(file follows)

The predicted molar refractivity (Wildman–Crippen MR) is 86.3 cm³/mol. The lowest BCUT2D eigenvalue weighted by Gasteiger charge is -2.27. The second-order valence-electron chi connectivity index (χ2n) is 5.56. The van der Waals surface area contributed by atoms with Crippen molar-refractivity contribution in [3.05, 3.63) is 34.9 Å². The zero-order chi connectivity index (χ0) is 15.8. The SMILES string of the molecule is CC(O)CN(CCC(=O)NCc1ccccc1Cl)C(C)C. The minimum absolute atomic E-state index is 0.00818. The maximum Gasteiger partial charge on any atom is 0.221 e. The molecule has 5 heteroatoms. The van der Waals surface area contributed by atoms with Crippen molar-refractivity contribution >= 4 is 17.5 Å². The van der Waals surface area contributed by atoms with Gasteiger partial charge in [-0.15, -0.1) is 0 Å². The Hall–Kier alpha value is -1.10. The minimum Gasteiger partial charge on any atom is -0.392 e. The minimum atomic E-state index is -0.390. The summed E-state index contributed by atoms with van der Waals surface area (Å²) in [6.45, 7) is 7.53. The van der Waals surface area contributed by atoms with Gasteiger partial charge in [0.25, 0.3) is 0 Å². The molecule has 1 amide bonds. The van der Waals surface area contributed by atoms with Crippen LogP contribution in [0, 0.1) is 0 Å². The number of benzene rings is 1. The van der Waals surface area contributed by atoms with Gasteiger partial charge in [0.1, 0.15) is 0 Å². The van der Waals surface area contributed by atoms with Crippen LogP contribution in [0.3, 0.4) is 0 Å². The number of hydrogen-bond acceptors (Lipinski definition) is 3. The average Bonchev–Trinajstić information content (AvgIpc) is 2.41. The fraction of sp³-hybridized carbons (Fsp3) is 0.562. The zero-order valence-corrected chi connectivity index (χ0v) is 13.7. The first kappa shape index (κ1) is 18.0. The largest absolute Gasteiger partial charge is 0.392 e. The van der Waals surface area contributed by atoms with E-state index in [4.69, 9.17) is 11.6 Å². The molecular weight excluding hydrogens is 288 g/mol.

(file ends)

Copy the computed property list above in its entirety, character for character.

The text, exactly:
The predicted molar refractivity (Wildman–Crippen MR) is 86.3 cm³/mol. The lowest BCUT2D eigenvalue weighted by Gasteiger charge is -2.27. The second-order valence-electron chi connectivity index (χ2n) is 5.56. The van der Waals surface area contributed by atoms with Crippen molar-refractivity contribution in [3.05, 3.63) is 34.9 Å². The zero-order chi connectivity index (χ0) is 15.8. The SMILES string of the molecule is CC(O)CN(CCC(=O)NCc1ccccc1Cl)C(C)C. The minimum absolute atomic E-state index is 0.00818. The maximum Gasteiger partial charge on any atom is 0.221 e. The molecule has 5 heteroatoms. The van der Waals surface area contributed by atoms with Crippen molar-refractivity contribution >= 4 is 17.5 Å². The van der Waals surface area contributed by atoms with Gasteiger partial charge in [-0.15, -0.1) is 0 Å². The Hall–Kier alpha value is -1.10. The minimum Gasteiger partial charge on any atom is -0.392 e. The minimum atomic E-state index is -0.390. The summed E-state index contributed by atoms with van der Waals surface area (Å²) in [6.45, 7) is 7.53. The van der Waals surface area contributed by atoms with Gasteiger partial charge in [0.25, 0.3) is 0 Å². The molecule has 1 amide bonds. The van der Waals surface area contributed by atoms with Crippen LogP contribution in [0, 0.1) is 0 Å². The number of benzene rings is 1. The van der Waals surface area contributed by atoms with Gasteiger partial charge in [0.1, 0.15) is 0 Å². The van der Waals surface area contributed by atoms with Crippen LogP contribution in [0.3, 0.4) is 0 Å². The number of hydrogen-bond acceptors (Lipinski definition) is 3. The average Bonchev–Trinajstić information content (AvgIpc) is 2.41. The fraction of sp³-hybridized carbons (Fsp3) is 0.562. The zero-order valence-corrected chi connectivity index (χ0v) is 13.7. The first kappa shape index (κ1) is 18.0. The largest absolute Gasteiger partial charge is 0.392 e. The van der Waals surface area contributed by atoms with E-state index in [4.69, 9.17) is 11.6 Å². The molecular weight excluding hydrogens is 288 g/mol.